Art Art &Bill Peckmann &Illustration 22 Mar 2013 03:52 am

Maynard Dixon

Maynard Dixon was a wonderful artist of the old West. His beautiful landscapes, his extraordinary posing of the figures in those landscapes, his ability to connect us to the scenes he so beautifully creates are strong reasons for caring deeply about his art. Bill Peckmann has this book, and he shared it with me/us. Is there anything more I need say? I hope you enjoy this artwork as well as do I

Here are Bill’s comments:

    This book of Maynard Dixon’s wonderful western art is not exactly a coffee table book, at 9 x 6, it’s more like a night stand book, but don’t let its’ bantam size fool you, it packs a very potent punch! This well written, perfectly researched and very enjoyable to read biography by Donald J. Hagerty, has it all. Profusely illustrated, with lots of pictures that I’ve never seen before. (The best part about that, is the fact that the illo’s are in sync with the text, you read about something and there’s a picture right there to illustrate the point. That doesn’t happen that often in books.) The price is a steal on Amazon, so whether you are a fan and have all of Dixon’s exceptional, well worth, over sized art books, or, you are new to the art of Maynard Dixon but want to find out what the noise is about, this IMHO is THE book to get!

    Here are some of the illustrations that appear in the book. If you remember that Dixon was born in 1875 and then look at the dates of the illustrations, you’ll see what this mostly self-taught artist was capable of doing at a very young age.

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Here is the deftly done cover design, a composite of
a sepia photo of MD and one of his works in color.

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Carson, Nevada (Oct 1917)
A Dixon oil sketch that appears on the book’s back cover.

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Dawn, Coronado (1891)

Jackass Meadows (1894)
Pencil and pastel on paper

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Indian Sign (1893)
Pen & ink on paper
One of my favorite Dixon sketches. It’s a haunting
piece of art, a sketch of another work of art.

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Sycamore, El Alisal (1900)
Pencil and charcoal on paper

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Murrrieta’s Gold (1901)

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Oregon Cowboy (1901)
pencil and pen & ink on paper

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Indian on Horseback (1903)
Pastel on paper
This sketch done in 1903 looks like it came out of a 1950′s magazine.

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Fire and Earthquake (1906)
ink on paper

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Sunset Magazine (1907)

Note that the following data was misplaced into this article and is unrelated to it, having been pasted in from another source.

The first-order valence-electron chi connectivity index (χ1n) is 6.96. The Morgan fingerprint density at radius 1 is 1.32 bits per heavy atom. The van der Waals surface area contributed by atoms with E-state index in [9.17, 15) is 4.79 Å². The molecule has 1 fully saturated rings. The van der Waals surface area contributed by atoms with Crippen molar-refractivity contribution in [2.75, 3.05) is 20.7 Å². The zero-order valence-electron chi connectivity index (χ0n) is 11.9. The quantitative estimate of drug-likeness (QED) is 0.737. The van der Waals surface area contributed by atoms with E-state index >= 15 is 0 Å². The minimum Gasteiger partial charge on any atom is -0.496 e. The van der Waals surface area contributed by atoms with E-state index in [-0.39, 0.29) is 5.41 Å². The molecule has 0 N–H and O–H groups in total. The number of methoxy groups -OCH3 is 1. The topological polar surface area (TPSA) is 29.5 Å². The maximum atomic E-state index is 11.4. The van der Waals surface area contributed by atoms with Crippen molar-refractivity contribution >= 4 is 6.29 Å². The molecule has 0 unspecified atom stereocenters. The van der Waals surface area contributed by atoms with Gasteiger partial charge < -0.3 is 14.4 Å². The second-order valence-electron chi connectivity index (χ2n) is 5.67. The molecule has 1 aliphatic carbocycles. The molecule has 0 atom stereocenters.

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When a Giant Sequoia Falls (1907)

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The Texican (Dust Jacket)

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Bar 20-Days (Dust Jacket)

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Finally a portraitofte artist, himself, around 1943

4 Responses to “Maynard Dixon”

  1. on 22 Mar 2013 at 11:54 am 1.joel brinerhoff said …

    Wow, I don’t know why these pictures move me so but they touch something deep down inside. It’s partly the nostalgic subject matter but the handling is very striking too. The loose brushwork of the field in Carson Nevada still has that quality of sunlight breaking through the clouds and the way the light hits those fields and red roofs is impressively magical to me.

    I love the graphic illustrator approach to some of these too and the yellow green sky of the Pierce Arrow ad. The purple line that defines the shapes of the Indian and the cornfield makes it poster like and yet the total choice of colors mutes the piece making it softly understated. This guy was quite a colorist.


  2. on 22 Mar 2013 at 4:10 pm 2.Stephen Macquignon said …

    Beautiful artwork thank you

  3. on 24 Mar 2013 at 12:29 pm 3.Bill said …

    Another solid, companion biography to Hagerty’s colorful, hardcover book is the paperback “The Thunderbird Remembered”, published in 1994 by the Gene Autry Western Heritage Museum. (The indian Thunderbird symbol became Dixon’s logo.) This 110 page book is made up of reminiscences by Dixon’s two wives and his two sons. All the first hand knowledge is a very potent and an enjoyably smooth read. It is also profusely illustrated with black and white photos and illustrations, most not seen in the Hagerty book.

  4. on 27 Mar 2013 at 8:52 pm 4.Laura said …

    Thanks Michael! Seeing this art makes you realize how our life in the east really looks nothing like the other half of the country. It’s good to be reminded of the other half, in such a gorgeous way.

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